“CONSUELO, CONSUELO, I’m bored! I’m bored to death. I can’t sit in an armchair all day, or in a café. I have legs, I need to walk, to walk . . .”
“I know, Tonio, cities make you sick to your stomach. You love your fellowmen for their work. You don’t understood what we call the sweetness of life, those exquisite moments of sharing nothing more than good or bad weather. Unfortunately for me, and for you too sometimes, you’re the kind of man who is constantly in need of struggle, conquest. Leave, then. Leave.”
I sensed that Tonio was suffering for all mankind, that in some way he wanted to make them better. He was a man who chose his own destiny, but he had to pay a high price for his freedom, and he knew it. There were no more long dinners now, no more evenings of dancing, no more losing ourselves in parties. Not one spare second was granted him, for something almost divine had made him a kind of seed, destined to sow a better race of men on the earth. He had to be helped in his struggles, in the painful process of giving birth to himself and to his books, amid all the everyday cares that harried him and among all those who had not yet perceived that something in his heart was speaking with God.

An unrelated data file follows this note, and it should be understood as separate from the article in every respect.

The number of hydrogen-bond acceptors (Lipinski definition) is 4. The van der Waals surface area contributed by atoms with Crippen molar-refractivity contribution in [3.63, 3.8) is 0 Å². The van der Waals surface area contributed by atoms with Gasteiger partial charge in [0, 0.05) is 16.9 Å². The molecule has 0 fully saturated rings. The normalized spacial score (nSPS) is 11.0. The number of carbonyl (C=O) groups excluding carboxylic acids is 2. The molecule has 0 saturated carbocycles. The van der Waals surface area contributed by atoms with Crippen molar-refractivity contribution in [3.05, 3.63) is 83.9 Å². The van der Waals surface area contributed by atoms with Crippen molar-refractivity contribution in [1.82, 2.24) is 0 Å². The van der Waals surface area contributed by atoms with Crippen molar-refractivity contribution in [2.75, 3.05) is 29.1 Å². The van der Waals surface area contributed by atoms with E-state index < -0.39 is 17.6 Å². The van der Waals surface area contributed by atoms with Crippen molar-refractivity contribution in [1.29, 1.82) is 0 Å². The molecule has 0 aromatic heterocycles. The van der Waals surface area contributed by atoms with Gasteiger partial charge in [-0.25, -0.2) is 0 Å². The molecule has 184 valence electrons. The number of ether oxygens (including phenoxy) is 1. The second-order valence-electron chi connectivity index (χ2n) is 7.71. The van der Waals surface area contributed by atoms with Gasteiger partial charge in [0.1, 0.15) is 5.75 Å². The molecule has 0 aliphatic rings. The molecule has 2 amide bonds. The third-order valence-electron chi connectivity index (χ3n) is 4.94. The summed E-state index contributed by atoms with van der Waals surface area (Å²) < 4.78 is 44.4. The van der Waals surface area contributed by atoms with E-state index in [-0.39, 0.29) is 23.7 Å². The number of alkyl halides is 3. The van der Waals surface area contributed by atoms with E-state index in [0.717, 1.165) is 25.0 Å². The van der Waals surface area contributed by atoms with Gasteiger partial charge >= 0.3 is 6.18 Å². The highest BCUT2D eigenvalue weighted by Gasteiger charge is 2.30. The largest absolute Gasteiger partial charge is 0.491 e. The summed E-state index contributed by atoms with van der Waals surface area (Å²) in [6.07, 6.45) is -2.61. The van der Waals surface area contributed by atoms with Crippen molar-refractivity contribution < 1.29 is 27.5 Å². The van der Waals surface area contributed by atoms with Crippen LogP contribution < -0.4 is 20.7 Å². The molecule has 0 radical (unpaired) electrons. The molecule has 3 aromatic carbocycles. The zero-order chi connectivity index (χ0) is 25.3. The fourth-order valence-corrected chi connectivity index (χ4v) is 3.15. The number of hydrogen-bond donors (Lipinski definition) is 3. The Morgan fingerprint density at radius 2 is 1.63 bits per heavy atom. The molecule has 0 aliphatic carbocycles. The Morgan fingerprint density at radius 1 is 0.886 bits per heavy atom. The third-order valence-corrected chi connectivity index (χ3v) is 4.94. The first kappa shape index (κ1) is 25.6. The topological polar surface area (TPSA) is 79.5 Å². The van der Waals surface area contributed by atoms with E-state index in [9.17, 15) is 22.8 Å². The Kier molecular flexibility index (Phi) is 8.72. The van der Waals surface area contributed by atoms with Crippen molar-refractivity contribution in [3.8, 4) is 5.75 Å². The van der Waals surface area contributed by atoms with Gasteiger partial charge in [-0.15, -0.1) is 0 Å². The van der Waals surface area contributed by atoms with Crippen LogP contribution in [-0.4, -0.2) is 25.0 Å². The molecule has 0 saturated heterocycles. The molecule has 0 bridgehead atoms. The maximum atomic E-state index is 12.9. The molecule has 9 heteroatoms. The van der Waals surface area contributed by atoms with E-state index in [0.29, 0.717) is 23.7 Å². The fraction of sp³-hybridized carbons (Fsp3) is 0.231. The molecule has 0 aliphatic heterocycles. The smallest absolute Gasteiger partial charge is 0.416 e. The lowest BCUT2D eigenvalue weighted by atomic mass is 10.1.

I was still very young then, and I didn’t fully understand all these things. I observed my husband the way one watches a great tree grow, without ever being conscious of its transformation. I touched him as if I were touching a tree in his garden, a tree in whose shadow I would have liked, much later, to fall into my final sleep. I was used to my tree’s miracles. His detachment from material things had almost become natural to me. And we lived in expectation of discovering a better world that would not be unattainable.
—Consuelo de Saint-Exupéry, The Tale of the Rose, p. 137